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How Great Is Dollar Cost Averaging? You (Still) Don't Know The Half of It!

September 25, 2019
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Despite strong returns over the last few years, US stocks have been an utter disappointment this century.  The return on the Vanguard Total Stock Market Index Fund (VTSMX) has only been +5.9% per year from January 2000 through August 2019.  Not only is that 40% less than the long-term return on US stocks, it barely beats the return on bonds!  Over the same period, the Vanguard Total Bond Market Index Fund (VBMFX) gained +4.9%.  When you consider that the worst cumulative decline for stocks since 2000 has been -50.9%, compared to just -4.0% for bonds, stocks look like a real loser.  

Imagine how frustrated you would be if you started saving for retirement in 2000, diligently socking away money in stocks every month in hopes of significantly greater returns than relatively safe bonds?  You would think at just 1% per year higher returns, with a lot more risk, that you’d have been much better off investing in safer bonds, right?  Wrong.  Chances are you don’t appreciate how great a strategy dollar cost averaging is.  Let me explain…

It’s true that every dollar invested in the US Stock Index on January 1st of 2000 didn’t earn much more than it would have in bonds.  But if you invested consistently, every month, things would have worked out much better in stocks.  Why?  The return volatility of stocks meant that some of your savings were invested at extremely low prices—think the Fall of 2002 and the Spring of 2009.  These low prices allowed you to accumulate significantly more shares which eventually became worth a much greater amount.  If you were disciplined enough to keep investing every month, you forced yourself to buy stocks at times when they had the highest expected returns in recent history.

To see what I mean, let’s look at an example of two investors who begin putting $1,000 per month into an account on January of 2000, and every month after, ending in August 2019.  They both saved $236,000 over the course of 236 months.

The first investor bought the Vanguard Total Stock Market Index Fund every month. Their ending portfolio value? $630,983, or $394,983 more than they saved.  The actual weighted average return on all of their contributions worked out to be +9.2% per year because many of the additions were made at relatively low prices and they have all experienced a strong run-up in the last few years.

The second investor bought the Vanguard Total Bond Market Index Fund every month.  Their ending portfolio value was far less—just $361,874!  They only earned $125,874 on their savings, less that 1/3 the gain that the stock investor achieved.  The weighted average return on their contributions was just +4.2% per year, less than 1/2 the stock investor’s return.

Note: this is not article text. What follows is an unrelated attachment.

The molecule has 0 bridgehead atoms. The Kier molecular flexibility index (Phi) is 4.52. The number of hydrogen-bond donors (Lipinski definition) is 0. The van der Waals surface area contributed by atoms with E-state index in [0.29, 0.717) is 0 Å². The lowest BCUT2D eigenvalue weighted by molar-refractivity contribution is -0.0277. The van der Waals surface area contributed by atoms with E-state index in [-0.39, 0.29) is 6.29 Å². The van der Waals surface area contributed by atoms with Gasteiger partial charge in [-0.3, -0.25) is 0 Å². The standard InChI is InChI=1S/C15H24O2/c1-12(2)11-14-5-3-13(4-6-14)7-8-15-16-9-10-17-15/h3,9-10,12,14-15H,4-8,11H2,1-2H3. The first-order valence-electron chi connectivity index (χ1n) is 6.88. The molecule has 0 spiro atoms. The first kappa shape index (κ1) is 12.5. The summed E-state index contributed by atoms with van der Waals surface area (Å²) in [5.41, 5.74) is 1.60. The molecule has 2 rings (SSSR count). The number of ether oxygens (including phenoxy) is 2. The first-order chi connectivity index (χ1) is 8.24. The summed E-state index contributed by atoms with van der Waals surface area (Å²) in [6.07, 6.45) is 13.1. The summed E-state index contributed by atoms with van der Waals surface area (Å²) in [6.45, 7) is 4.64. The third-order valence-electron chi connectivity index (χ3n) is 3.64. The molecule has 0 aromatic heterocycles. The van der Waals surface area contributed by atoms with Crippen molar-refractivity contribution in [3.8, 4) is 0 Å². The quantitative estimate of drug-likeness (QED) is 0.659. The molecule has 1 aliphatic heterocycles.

This is such an incredible difference in outcomes from what were similar-returning investments that it is hard to overstate the significance.  Here’s more fodder in favor of dollar-cost-averaging into stocks—it only took the stock investor until November of 2014 to reach the $360,000 cumulative portfolio value that the bond investor accumulated five years later, in 2019!

I wrote a similar article a few years ago that has been read countless times, you can find it here.  I thought the conclusion was good so I’ll end with it again:

I personally find this astonishing.  Dollar-cost-averaging on a regular and disciplined basis is the most underrated investment strategy there is. It takes full advantage of high stock returns, turns the annoying volatility of stocks into a benefit, and gets an additional lift from compound interest over time.  Just remember, it only works with stocks (don’t buy for a minute the guidance that young investors should own a chunk of bonds) and it only works if you stick with it.  On that latter requirement, it’s better to learn discipline when you are young because we become more set in our ways as we age and staying-the-course will be absolutely critical for investment success once you’re in retirement.  If you’ve been blowing yourself up trying to time the market for a few decades as an early saver, going cold turkey with a buy-and-hold approach at 55 or 60 is next to impossible.

One final word of advice: dollar-cost-averaging is a strategy to invest money as soon as it becomes available, such as from periodic paychecks.  If you have the money to invest, dollar-cost-averaging almost always comes out behind just investing right away.  If you have the money to invest but you decide to work it in gradually then you’re not investing, you’re market timing.  And you’ll most likely pay for it in terms of much lower returns. 

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Past performance is not a guarantee of future results. Index and mutual fund performance includes reinvestment of dividends and other earnings but does not reflect the deduction of investment advisory fees or other expenses except where noted. This content is provided for informational purposes and should not to be construed as an offer, solicitation, recommendation or endorsement of any particular security, products, or services.